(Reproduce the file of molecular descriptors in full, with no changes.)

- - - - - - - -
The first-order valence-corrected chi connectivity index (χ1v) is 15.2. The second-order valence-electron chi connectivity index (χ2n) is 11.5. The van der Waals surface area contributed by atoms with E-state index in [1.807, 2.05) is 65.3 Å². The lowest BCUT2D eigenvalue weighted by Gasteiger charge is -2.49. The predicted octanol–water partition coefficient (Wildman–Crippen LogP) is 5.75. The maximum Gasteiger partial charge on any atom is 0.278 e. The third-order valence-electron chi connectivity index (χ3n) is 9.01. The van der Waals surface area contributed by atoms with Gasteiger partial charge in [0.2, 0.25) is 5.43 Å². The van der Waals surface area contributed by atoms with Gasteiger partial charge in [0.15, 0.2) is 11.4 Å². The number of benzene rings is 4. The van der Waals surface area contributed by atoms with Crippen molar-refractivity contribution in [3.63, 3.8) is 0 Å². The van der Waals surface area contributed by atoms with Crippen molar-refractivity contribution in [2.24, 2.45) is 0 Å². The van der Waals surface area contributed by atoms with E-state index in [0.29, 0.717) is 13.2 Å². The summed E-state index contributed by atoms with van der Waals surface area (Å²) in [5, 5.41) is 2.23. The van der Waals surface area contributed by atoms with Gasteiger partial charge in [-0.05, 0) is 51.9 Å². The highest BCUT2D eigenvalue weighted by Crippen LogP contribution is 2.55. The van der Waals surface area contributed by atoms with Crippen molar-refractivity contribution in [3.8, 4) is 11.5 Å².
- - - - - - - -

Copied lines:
The first-order valence-corrected chi connectivity index (χ1v) is 15.2. The second-order valence-electron chi connectivity index (χ2n) is 11.5. The van der Waals surface area contributed by atoms with E-state index in [1.807, 2.05) is 65.3 Å². The lowest BCUT2D eigenvalue weighted by Gasteiger charge is -2.49. The predicted octanol–water partition coefficient (Wildman–Crippen LogP) is 5.75. The maximum Gasteiger partial charge on any atom is 0.278 e. The third-order valence-electron chi connectivity index (χ3n) is 9.01. The van der Waals surface area contributed by atoms with Gasteiger partial charge in [0.2, 0.25) is 5.43 Å². The van der Waals surface area contributed by atoms with Gasteiger partial charge in [0.15, 0.2) is 11.4 Å². The number of benzene rings is 4. The van der Waals surface area contributed by atoms with Crippen molar-refractivity contribution in [3.63, 3.8) is 0 Å². The van der Waals surface area contributed by atoms with Crippen molar-refractivity contribution in [2.24, 2.45) is 0 Å². The van der Waals surface area contributed by atoms with E-state index in [0.29, 0.717) is 13.2 Å². The summed E-state index contributed by atoms with van der Waals surface area (Å²) in [5, 5.41) is 2.23. The van der Waals surface area contributed by atoms with Gasteiger partial charge in [-0.05, 0) is 51.9 Å². The highest BCUT2D eigenvalue weighted by Crippen LogP contribution is 2.55. The van der Waals surface area contributed by atoms with Crippen molar-refractivity contribution in [3.8, 4) is 11.5 Å².